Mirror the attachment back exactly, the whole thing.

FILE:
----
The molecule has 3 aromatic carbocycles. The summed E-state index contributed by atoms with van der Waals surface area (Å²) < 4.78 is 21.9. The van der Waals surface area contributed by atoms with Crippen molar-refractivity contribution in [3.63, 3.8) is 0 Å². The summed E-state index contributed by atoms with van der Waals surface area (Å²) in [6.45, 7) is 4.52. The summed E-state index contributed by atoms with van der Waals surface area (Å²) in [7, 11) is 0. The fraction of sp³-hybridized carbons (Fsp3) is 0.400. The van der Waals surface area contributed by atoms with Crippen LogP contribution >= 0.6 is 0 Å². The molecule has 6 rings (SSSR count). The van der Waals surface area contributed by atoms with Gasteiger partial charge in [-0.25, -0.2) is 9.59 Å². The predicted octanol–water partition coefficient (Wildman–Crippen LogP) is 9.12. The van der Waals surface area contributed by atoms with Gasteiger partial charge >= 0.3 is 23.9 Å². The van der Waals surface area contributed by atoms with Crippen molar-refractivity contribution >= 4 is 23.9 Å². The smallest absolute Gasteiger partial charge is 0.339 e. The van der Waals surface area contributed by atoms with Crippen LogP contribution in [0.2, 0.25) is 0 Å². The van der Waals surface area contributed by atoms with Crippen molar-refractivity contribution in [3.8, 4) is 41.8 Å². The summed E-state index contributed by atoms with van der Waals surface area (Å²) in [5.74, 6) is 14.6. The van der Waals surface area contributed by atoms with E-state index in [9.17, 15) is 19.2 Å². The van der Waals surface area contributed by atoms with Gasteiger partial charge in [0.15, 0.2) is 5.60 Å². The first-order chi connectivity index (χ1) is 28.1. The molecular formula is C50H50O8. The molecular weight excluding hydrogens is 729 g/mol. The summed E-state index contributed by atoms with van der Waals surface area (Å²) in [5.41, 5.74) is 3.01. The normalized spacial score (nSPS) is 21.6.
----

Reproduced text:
The molecule has 3 aromatic carbocycles. The summed E-state index contributed by atoms with van der Waals surface area (Å²) < 4.78 is 21.9. The van der Waals surface area contributed by atoms with Crippen molar-refractivity contribution in [3.63, 3.8) is 0 Å². The summed E-state index contributed by atoms with van der Waals surface area (Å²) in [6.45, 7) is 4.52. The summed E-state index contributed by atoms with van der Waals surface area (Å²) in [7, 11) is 0. The fraction of sp³-hybridized carbons (Fsp3) is 0.400. The van der Waals surface area contributed by atoms with Crippen LogP contribution >= 0.6 is 0 Å². The molecule has 6 rings (SSSR count). The van der Waals surface area contributed by atoms with Gasteiger partial charge in [-0.25, -0.2) is 9.59 Å². The predicted octanol–water partition coefficient (Wildman–Crippen LogP) is 9.12. The van der Waals surface area contributed by atoms with Gasteiger partial charge >= 0.3 is 23.9 Å². The van der Waals surface area contributed by atoms with Crippen molar-refractivity contribution >= 4 is 23.9 Å². The smallest absolute Gasteiger partial charge is 0.339 e. The van der Waals surface area contributed by atoms with Crippen LogP contribution in [0.2, 0.25) is 0 Å². The van der Waals surface area contributed by atoms with Crippen molar-refractivity contribution in [3.8, 4) is 41.8 Å². The summed E-state index contributed by atoms with van der Waals surface area (Å²) in [5.74, 6) is 14.6. The van der Waals surface area contributed by atoms with E-state index in [9.17, 15) is 19.2 Å². The van der Waals surface area contributed by atoms with Gasteiger partial charge in [0.15, 0.2) is 5.60 Å². The first-order chi connectivity index (χ1) is 28.1. The molecular formula is C50H50O8. The molecular weight excluding hydrogens is 729 g/mol. The summed E-state index contributed by atoms with van der Waals surface area (Å²) in [5.41, 5.74) is 3.01. The normalized spacial score (nSPS) is 21.6.